First Cervical spine (C1) is also known as the atlas. The atlas (C1) is the most superior (first) cervical vertebra of the spine. The atlas joint connecting the skull and spine. The atlas(C1) and axis(C2) are specialized to allow a greater range of motion than normal vertebrae. They are responsible for the nodding and rotation movements of the head.
The atlas is ring-shaped and does not have a body and no spinous process, unlike the other of the vertebrae of the spinal column. On the superior surface of the atlas, has a pair of concave facets. The facets articulate with rounded condyles on the underside of the skull’s occipital bone. This junction allows the head to nod up and down. Below the atlas bone is the axis bone (C2). Pivot and gliding joints of the atlas & axis bones allow the head to move side-to-side.
C1 Spine(Atlas)Bony Landmark
The atlas is made up of the anterior and posterior arch, 2 transverse processes, 2 prominent lateral masses and the transverse foramen.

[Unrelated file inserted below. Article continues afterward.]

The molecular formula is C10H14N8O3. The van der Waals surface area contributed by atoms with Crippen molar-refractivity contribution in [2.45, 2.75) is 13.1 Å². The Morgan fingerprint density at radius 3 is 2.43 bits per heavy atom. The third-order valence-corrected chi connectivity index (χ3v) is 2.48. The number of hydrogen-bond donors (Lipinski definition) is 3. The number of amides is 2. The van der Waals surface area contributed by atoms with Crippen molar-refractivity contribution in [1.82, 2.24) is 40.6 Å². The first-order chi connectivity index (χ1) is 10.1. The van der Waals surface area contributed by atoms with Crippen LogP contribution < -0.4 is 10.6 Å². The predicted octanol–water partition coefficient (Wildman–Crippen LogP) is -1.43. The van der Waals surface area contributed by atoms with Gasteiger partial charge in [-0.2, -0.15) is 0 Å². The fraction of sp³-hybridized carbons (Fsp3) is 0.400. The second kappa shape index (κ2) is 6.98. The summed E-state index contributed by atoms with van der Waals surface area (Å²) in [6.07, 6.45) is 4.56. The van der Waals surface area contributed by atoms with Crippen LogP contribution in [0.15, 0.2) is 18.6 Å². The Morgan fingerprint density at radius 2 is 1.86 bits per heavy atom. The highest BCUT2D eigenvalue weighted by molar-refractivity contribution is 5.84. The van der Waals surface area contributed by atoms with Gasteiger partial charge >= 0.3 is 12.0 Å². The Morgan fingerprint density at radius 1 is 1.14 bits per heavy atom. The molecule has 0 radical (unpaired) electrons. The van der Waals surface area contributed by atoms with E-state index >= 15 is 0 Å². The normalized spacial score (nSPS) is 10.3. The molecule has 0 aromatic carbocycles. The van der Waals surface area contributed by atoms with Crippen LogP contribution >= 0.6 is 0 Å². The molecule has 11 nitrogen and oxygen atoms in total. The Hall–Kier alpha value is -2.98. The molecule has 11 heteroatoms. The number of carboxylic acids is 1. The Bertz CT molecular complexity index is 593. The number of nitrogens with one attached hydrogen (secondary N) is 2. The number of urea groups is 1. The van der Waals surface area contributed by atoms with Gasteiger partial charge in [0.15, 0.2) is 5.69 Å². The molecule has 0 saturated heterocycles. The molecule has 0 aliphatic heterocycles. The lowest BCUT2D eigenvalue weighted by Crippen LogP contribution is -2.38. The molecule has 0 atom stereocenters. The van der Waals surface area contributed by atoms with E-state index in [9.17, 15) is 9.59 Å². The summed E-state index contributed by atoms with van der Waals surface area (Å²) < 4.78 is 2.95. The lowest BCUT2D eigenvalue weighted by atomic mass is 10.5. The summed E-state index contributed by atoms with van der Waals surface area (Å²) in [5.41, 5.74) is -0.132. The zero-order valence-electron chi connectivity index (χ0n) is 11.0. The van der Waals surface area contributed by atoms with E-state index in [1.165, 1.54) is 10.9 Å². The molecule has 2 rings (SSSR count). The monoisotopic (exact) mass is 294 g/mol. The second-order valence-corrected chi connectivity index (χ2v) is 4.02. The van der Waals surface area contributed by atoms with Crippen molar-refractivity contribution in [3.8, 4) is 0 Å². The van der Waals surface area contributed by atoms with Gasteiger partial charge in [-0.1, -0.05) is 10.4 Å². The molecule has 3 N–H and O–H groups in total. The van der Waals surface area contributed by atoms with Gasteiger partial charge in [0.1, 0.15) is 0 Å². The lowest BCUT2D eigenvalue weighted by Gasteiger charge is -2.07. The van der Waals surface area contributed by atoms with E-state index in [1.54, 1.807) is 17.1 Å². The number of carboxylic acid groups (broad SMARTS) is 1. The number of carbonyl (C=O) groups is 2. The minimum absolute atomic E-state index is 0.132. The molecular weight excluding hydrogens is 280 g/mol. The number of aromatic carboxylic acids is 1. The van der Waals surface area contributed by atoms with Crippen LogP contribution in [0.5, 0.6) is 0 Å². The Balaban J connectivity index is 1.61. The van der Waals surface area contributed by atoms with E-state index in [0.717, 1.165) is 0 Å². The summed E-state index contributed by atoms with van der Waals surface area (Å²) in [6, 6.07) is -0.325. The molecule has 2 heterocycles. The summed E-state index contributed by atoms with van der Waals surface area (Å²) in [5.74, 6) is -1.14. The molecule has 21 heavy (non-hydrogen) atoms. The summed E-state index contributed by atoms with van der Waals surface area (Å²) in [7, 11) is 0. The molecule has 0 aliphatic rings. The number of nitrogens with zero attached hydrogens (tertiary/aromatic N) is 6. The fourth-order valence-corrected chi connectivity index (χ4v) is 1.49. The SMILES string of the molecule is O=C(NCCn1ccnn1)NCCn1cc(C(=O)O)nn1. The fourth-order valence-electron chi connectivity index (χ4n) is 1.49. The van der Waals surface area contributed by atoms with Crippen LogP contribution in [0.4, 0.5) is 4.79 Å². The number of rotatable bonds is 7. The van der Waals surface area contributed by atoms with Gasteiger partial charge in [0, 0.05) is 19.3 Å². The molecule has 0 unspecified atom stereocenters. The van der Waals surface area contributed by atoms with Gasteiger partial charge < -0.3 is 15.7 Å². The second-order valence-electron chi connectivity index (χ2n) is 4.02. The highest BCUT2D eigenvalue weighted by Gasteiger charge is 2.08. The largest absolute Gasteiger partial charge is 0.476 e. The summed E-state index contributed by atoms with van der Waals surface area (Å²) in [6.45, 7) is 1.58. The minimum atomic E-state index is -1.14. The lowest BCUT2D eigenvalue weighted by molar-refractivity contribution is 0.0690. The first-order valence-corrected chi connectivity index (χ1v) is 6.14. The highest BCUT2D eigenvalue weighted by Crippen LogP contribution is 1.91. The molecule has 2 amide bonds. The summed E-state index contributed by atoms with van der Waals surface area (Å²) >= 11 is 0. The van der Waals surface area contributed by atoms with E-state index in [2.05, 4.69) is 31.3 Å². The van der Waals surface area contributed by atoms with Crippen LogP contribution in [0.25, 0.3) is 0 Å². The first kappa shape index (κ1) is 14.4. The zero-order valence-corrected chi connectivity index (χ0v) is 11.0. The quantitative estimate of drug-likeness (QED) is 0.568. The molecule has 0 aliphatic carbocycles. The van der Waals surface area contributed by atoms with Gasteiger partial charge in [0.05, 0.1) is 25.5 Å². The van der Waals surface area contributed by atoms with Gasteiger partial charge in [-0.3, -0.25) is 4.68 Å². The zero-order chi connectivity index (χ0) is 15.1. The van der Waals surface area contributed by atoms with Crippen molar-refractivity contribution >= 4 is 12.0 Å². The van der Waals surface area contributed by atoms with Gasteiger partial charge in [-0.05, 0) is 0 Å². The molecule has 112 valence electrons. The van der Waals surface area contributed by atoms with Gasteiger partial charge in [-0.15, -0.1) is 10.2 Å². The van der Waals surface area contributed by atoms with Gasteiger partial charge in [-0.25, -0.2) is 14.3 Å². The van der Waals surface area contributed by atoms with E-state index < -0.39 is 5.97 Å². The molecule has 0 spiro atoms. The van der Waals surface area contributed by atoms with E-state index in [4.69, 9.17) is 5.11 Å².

Lateral mass is the thickest part of the bone. This region supports the weight of the skull.
Superior articular facet is an oval-shaped, It articulates with an occipital condyle on the underside skull.
Inferior articular facet is a flattened surface of the inferior lateral mass that articulates with the superior articular facet on the axis (C2).
Transverse process is a notable lateral prominence of the lateral mass. The transverse process serves as an attachment site for muscles that move the head and neck.
The transverse foramen is a hole in the transverse process that serves as a passageway for the vertebral artery and vein.
Vertebral foramen is a large opening in the center of the bone through which the spinal cord passes.
Anterior arch is a band of bone that extends medially from the transverse processes and encloses the anterior portion of the vertebral foramen.
The anterior tubercle is a slight elevation at the apex of the anterior arch. It is an attachment point for the longus coli muscles.
Posterior arch is a narrow band of bone that extends from the transverse processes and encloses the posterior portion of the vertebral foramen.
The posterior tubercle is a slight elevation at the apex of the posterior arch. It is an attachment site for the nuchal ligament and rectus capitis posterior minor muscle.